Faculty says ‘No’ again to any increases in civil court fees

10 Mar

THE Faculty of Advocates has again objected to any rise in civil court fees, saying they are already “excessively high and should not be increased.”

The Scottish Government is currently consulting on proposals to increase court fees over the next three years – a 2% rise during the financial year commencing in April this year with a further hike of 2% in the next two financial years. In its response the Faculty reiterated that it still believed that as a matter of principle the civil justice system should be funded by the state and not by litigants.

Asked to comment on the operation of the fee exemptions system as it pertained specifically to access to justice for disabled litigants, the Faculty noted that this issue underscored the problem inherent in the system favoured by the government – that there were many people who could not afford to go to court. The level of court fees further exacerbated this issue, it said.

“The Faculty considers that unrepresented litigants are at a substantial disadvantage compared to represented ones. Those who cannot afford to pay for representation are best served by legal aid. Those who cannot obtain legal aid are best served by pro bono, speculative or third party-funded legal representation. All these groups are materially disadvantaged by the current levels of fees. The current fee exemption scheme does not help them. 

 “The Faculty considers that fee exemptions should not encourage parties to litigate in person. Rather, they should support those who have legal assistance pro bono.”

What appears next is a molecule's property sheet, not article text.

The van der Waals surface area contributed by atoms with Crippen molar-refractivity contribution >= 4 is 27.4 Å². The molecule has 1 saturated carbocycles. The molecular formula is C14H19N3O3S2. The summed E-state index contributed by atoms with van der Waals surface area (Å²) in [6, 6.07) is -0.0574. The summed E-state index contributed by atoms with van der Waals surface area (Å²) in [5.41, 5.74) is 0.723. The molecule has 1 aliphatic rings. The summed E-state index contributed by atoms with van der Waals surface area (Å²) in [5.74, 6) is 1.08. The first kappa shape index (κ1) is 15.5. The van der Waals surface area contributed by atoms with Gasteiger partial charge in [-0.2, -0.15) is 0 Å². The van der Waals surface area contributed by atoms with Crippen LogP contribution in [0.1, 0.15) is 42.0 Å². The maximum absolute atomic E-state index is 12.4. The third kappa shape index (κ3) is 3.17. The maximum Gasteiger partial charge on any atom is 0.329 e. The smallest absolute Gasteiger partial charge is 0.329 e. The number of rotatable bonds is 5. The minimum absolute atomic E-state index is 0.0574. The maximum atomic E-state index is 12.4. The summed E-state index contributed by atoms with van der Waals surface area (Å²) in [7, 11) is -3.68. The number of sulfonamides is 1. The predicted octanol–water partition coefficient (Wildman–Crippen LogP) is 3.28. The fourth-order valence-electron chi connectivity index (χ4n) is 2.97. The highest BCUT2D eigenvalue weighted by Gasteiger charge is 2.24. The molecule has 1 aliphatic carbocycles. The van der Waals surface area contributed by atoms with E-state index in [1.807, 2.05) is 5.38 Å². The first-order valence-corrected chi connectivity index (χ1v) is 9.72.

The Faculty also said it believed environmental cases within the meaning of the Aarhus Convention should be exempt from court fees. “Environmental cases are one example of litigation in which individuals and groups seek to have the courts hold the executive to account in the public interest. While this is understandably regarded as an inconvenience, it is an important feature of a democratic society. Public interest is present in many challenges to government decisions. Even where a challenge to a government decision does not have a wider public interest, there is such an interest in the state being held in check and restrained from arbitrary exercise of power.

“Most, but not all such litigation is by way of judicial review. The Faculty would support an exemption for fees for lodging petitions for judicial review and reclaiming from refusal of such petitions. Failing such a blanket exemption, the Faculty favours including fee exemptions in the decision-making process of Protective Expenses Orders.”

The Faculty’s full response can be found here